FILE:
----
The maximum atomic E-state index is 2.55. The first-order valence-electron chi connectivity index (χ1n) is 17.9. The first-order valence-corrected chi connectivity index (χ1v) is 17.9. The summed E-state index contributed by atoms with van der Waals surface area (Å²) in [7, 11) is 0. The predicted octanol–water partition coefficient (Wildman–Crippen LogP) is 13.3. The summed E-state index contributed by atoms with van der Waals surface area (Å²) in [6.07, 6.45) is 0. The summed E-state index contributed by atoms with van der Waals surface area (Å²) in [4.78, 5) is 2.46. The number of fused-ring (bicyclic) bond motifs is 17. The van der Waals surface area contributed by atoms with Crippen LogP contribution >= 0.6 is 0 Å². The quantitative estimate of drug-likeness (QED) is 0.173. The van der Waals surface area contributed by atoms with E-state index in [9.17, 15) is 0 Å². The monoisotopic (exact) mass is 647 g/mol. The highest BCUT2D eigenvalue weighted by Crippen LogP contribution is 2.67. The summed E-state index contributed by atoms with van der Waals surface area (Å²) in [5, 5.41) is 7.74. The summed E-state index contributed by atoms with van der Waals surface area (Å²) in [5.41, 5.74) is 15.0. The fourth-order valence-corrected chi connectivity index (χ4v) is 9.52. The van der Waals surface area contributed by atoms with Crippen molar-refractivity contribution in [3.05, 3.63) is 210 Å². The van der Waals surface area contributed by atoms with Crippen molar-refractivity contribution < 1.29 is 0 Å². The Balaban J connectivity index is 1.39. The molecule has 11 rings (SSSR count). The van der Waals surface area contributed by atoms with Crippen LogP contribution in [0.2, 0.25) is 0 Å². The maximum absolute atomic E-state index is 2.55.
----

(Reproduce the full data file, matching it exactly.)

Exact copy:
The maximum atomic E-state index is 2.55. The first-order valence-electron chi connectivity index (χ1n) is 17.9. The first-order valence-corrected chi connectivity index (χ1v) is 17.9. The summed E-state index contributed by atoms with van der Waals surface area (Å²) in [7, 11) is 0. The predicted octanol–water partition coefficient (Wildman–Crippen LogP) is 13.3. The summed E-state index contributed by atoms with van der Waals surface area (Å²) in [6.07, 6.45) is 0. The summed E-state index contributed by atoms with van der Waals surface area (Å²) in [4.78, 5) is 2.46. The number of fused-ring (bicyclic) bond motifs is 17. The van der Waals surface area contributed by atoms with Crippen LogP contribution >= 0.6 is 0 Å². The quantitative estimate of drug-likeness (QED) is 0.173. The van der Waals surface area contributed by atoms with E-state index in [9.17, 15) is 0 Å². The monoisotopic (exact) mass is 647 g/mol. The highest BCUT2D eigenvalue weighted by Crippen LogP contribution is 2.67. The summed E-state index contributed by atoms with van der Waals surface area (Å²) in [5, 5.41) is 7.74. The summed E-state index contributed by atoms with van der Waals surface area (Å²) in [5.41, 5.74) is 15.0. The fourth-order valence-corrected chi connectivity index (χ4v) is 9.52. The van der Waals surface area contributed by atoms with Crippen molar-refractivity contribution in [3.05, 3.63) is 210 Å². The van der Waals surface area contributed by atoms with Crippen molar-refractivity contribution < 1.29 is 0 Å². The Balaban J connectivity index is 1.39. The molecule has 11 rings (SSSR count). The van der Waals surface area contributed by atoms with Crippen LogP contribution in [0.2, 0.25) is 0 Å². The maximum absolute atomic E-state index is 2.55.